Thursday, 1 August 2013

Simple Blackcurrant Jam (My Parents' Recipe)


This was a whole family effort, children, parents and grandparents together picked these juicy blackcurrants. My children were thrilled when they found yet another fruit laden branch, of which there were many! We filled an old saucepan to the brim with the large purple blackcurrants, from there they were weighed, bagged and carefully nursed home. My father ran through the recipe quickly and with a final wave we left them to their own jam making. Their recipe only calls for 1kg of fruit at a time as they believe it impairs the flavour if the batches are too big.
I think that they could easily sell their jam at the local farmers market, what we took home was only a fraction of the fruit on the branches. Our back garden blackbirds are the best fed in the country!


With some of the remaining blackcurrants I made a Frangipane Tart, which I adapted from my Blueberry Frangipane Tart, I added 300g of the blackcurrants instead of the blueberries, it has a much sharper taste but it is perfect with some sweetened cream or creme fraiche.

Yield 4 x 454g Jars

Ingredients
1kg Fresh blackcurrants, washed and stalks removed
1kg Granulated sugar
125ml Water
Knob of butter

Method
Wash the blackcurrants in cold running water to remove any grit or grime.


Remove the stalks and any unripe (green) blackcurrants. Place the blackcurrants in a large saucepan, add the sugar, water and the butter (my fathers tip: the butter will stop the jam from bubbling up too much).


My mother's tip is that by placing the blackcurrants first in the pan it will prevent the sugar from burning into the bottom of the pan.


Bring the mixture slowly to the boil. Skim the scum from the top.


Allow the jam to come to a roiling boil for 20 minutes, stirring frequently. Meanwhile place a saucer in the freezer and sterilise your jars. Keep the sterilised jars warm in the over at 110ΒΊC/225ΒΊF/ Gas Mark ¼ until needed, this will prevent the jars from cracking when pouring in the jam.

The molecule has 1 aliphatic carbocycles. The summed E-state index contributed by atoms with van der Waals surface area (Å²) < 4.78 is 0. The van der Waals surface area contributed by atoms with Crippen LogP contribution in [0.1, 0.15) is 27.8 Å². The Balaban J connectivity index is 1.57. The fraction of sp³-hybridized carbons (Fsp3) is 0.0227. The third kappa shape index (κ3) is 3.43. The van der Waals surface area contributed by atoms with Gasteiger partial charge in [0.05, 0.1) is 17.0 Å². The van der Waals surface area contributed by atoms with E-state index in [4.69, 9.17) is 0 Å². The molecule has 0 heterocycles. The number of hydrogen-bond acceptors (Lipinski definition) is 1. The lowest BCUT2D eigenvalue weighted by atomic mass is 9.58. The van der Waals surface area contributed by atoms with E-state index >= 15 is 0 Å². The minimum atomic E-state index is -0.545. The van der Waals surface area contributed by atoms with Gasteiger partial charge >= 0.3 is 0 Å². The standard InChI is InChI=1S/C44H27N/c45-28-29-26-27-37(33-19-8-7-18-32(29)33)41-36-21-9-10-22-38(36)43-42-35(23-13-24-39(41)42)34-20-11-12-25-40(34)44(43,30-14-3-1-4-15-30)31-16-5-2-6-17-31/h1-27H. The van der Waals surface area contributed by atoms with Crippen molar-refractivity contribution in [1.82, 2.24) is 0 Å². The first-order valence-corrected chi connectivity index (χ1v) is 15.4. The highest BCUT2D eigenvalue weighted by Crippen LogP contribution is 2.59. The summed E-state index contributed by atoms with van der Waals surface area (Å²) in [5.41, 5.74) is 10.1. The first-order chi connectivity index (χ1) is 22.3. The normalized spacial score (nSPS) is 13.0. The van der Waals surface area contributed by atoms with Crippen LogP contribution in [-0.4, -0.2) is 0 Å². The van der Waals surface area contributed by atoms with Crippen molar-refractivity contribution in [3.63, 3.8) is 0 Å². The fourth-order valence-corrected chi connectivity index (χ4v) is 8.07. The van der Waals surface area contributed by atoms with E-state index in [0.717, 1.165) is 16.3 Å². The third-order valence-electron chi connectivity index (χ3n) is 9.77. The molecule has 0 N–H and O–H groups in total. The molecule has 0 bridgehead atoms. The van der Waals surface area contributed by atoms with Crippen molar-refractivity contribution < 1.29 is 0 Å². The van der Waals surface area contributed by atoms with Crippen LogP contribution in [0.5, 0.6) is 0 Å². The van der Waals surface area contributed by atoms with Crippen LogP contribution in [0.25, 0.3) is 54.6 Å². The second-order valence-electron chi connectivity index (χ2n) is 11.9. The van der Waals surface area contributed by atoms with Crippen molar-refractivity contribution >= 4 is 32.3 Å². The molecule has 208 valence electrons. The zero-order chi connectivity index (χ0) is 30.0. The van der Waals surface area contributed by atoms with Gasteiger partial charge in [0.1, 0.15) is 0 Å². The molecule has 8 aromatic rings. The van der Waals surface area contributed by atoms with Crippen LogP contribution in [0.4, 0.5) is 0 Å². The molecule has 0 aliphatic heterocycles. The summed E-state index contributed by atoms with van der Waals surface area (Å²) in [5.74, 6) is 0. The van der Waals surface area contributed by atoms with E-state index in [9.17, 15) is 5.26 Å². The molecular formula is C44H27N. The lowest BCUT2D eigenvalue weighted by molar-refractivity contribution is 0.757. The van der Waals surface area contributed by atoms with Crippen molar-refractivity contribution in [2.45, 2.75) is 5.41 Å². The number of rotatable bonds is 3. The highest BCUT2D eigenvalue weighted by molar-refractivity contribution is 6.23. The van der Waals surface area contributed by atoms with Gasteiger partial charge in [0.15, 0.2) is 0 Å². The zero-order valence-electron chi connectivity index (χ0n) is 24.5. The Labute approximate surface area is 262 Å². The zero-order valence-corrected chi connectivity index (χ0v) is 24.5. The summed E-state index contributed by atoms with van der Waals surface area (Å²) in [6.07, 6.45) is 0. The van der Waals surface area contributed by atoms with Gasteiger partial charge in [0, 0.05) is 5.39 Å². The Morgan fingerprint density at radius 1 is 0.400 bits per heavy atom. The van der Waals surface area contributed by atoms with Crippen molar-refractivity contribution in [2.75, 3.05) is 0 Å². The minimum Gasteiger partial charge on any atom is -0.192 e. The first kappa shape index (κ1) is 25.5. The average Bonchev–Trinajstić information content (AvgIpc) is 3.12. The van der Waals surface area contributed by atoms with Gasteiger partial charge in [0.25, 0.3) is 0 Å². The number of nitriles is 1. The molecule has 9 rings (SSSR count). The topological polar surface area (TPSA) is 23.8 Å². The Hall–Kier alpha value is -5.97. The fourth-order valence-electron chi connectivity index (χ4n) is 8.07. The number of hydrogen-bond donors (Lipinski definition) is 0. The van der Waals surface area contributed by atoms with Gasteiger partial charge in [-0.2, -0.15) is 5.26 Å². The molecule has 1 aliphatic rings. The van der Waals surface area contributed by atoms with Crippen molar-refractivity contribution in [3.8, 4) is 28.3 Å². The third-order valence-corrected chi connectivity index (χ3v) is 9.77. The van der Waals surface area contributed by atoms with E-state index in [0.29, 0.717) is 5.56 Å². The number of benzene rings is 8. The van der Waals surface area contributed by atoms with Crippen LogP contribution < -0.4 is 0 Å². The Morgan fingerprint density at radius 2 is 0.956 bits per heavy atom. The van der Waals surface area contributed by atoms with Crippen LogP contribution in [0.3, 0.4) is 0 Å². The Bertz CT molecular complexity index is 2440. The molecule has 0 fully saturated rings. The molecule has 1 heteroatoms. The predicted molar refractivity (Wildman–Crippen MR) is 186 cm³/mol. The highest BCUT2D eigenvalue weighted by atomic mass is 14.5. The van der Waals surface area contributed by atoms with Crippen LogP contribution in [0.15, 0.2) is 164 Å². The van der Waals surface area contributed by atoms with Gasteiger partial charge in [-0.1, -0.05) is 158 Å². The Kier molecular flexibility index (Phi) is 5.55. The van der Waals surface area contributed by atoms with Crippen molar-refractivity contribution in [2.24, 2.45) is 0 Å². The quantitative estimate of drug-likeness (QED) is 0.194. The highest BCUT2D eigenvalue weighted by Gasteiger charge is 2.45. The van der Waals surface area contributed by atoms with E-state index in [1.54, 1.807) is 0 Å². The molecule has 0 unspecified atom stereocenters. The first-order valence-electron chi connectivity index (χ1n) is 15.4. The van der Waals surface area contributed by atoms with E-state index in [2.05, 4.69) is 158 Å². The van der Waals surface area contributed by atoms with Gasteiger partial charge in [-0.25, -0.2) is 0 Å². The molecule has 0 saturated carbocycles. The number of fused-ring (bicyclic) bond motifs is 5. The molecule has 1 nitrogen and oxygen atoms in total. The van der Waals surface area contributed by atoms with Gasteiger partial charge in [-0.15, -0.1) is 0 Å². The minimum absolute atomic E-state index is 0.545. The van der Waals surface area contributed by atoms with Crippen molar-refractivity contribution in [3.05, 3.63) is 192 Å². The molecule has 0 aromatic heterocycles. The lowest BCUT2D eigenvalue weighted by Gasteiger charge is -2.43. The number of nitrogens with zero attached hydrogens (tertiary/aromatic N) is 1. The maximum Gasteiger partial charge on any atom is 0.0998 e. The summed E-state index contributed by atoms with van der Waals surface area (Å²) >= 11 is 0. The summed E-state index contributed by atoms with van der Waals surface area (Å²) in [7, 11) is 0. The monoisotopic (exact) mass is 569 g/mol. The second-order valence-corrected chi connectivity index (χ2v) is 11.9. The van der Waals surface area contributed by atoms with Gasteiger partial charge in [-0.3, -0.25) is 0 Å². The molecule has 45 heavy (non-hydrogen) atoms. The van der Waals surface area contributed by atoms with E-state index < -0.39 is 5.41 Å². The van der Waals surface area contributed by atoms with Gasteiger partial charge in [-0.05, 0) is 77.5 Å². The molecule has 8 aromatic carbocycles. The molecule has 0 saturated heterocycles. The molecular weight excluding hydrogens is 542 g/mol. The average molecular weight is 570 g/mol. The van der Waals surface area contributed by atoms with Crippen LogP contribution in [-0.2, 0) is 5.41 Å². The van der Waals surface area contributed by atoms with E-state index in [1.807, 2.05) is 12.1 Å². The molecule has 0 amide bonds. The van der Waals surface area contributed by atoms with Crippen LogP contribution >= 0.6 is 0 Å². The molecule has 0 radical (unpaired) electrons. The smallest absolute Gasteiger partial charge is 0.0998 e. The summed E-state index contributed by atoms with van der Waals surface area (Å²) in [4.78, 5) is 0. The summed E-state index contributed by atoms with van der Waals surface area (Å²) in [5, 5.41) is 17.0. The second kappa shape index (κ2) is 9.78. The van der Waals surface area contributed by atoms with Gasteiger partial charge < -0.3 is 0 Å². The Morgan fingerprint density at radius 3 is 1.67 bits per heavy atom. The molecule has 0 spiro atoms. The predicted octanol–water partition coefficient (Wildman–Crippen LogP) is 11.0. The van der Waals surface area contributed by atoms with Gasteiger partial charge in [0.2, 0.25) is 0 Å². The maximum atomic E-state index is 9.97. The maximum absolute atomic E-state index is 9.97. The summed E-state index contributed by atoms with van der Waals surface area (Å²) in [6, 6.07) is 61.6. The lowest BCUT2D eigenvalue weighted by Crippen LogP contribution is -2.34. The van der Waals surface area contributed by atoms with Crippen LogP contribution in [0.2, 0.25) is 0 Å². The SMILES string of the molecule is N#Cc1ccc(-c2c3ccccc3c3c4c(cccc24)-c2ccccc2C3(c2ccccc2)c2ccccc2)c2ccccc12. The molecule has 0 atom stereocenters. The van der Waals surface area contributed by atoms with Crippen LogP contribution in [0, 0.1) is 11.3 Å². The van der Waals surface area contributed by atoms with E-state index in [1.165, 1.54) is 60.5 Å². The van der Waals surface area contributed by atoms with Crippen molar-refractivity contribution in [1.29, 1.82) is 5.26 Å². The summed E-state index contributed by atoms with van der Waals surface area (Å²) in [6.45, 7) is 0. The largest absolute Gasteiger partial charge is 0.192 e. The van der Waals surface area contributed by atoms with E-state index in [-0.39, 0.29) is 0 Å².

When the 20 minutes have elapsed, place a teaspoon of jam on the frozen saucer, leave on the counter for 1 minute, run your finger through the jam, if the skin wrinkles or the track left by your finger stays in place, your jam is ready. If not continue to boil for another 5-10 minutes test again.


Remove the jam for the heat, ladle into the warmed jars, seal and label.




28 comments:

  1. Gosh, that's bringing me back in time. Real traditional jam, and it doesn't get much better than blackcurrant! thank you for sharing a little slice of home :)

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  2. Thank you, we really enjoyed picking the fruit and making the jam. My father told later me they harvested 4kgs of blackcurrants (much to the blackbirds dismay!) after we left :)

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  3. Thanks for the delicious recipe. I am having to make a second batch of double quantities as it is so popular. Smaller jars this time.

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  4. I'm so glad you're enjoying the recipe so much! A great way to use up a bumper crop :)

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  5. Thank you for a super-easy, scrummy recipe for my first jam-making exploits! Thank you so much - your mother's tip worked like a charm!

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    1. Thank you Sandra, I will pass than on to my mother :) Glad it worked out for you!

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  6. Hi ya,
    Doubled the mixture with 200g less sugar, I always put bit less sugar in my jams, thanks to my friends Byrne's for the fruit, got about 500 g from my own garden. Turned out beautiful, will be sharing with friends as usual, thanks to you and your family for the recipe. ��

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    1. Oh that's lovely to hear, so glad you made it. I will pass on you're kind words to my parents. Thanks for sharing our recipe to others :)

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  7. hi, going to try this recipe after I have picked more blackcurrants tomorrow. assuming I can get some hidden in the cupboard, how long do you think it would last?

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    1. Rosalind I think if your jars are sterilised, don't get contaminated by putting your fingers into them before they're filled and once they are sealed correctly I think your jars of jam would last a year. Enjoy your blackcurrant picking :)